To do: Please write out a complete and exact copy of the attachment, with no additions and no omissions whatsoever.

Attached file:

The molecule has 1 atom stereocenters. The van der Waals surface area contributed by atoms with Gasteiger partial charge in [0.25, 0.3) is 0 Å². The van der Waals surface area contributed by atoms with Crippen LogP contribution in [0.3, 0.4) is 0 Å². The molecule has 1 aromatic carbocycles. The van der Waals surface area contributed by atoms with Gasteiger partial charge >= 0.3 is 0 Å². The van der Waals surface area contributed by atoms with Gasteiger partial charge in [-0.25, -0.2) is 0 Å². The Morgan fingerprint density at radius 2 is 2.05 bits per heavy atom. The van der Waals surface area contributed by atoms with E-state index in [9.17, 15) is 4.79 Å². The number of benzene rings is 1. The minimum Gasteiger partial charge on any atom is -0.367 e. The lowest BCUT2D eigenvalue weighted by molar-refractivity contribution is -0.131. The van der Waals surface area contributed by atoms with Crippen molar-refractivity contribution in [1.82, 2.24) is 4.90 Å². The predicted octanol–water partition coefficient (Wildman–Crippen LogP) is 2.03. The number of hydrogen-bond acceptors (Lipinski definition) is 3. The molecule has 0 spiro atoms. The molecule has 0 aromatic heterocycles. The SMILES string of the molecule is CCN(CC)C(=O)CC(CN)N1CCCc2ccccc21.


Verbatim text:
The molecule has 1 atom stereocenters. The van der Waals surface area contributed by atoms with Gasteiger partial charge in [0.25, 0.3) is 0 Å². The van der Waals surface area contributed by atoms with Crippen LogP contribution in [0.3, 0.4) is 0 Å². The molecule has 1 aromatic carbocycles. The van der Waals surface area contributed by atoms with Gasteiger partial charge >= 0.3 is 0 Å². The van der Waals surface area contributed by atoms with Gasteiger partial charge in [-0.25, -0.2) is 0 Å². The Morgan fingerprint density at radius 2 is 2.05 bits per heavy atom. The van der Waals surface area contributed by atoms with E-state index in [9.17, 15) is 4.79 Å². The number of benzene rings is 1. The minimum Gasteiger partial charge on any atom is -0.367 e. The lowest BCUT2D eigenvalue weighted by molar-refractivity contribution is -0.131. The van der Waals surface area contributed by atoms with Crippen molar-refractivity contribution in [1.82, 2.24) is 4.90 Å². The predicted octanol–water partition coefficient (Wildman–Crippen LogP) is 2.03. The number of hydrogen-bond acceptors (Lipinski definition) is 3. The molecule has 0 spiro atoms. The molecule has 0 aromatic heterocycles. The SMILES string of the molecule is CCN(CC)C(=O)CC(CN)N1CCCc2ccccc21.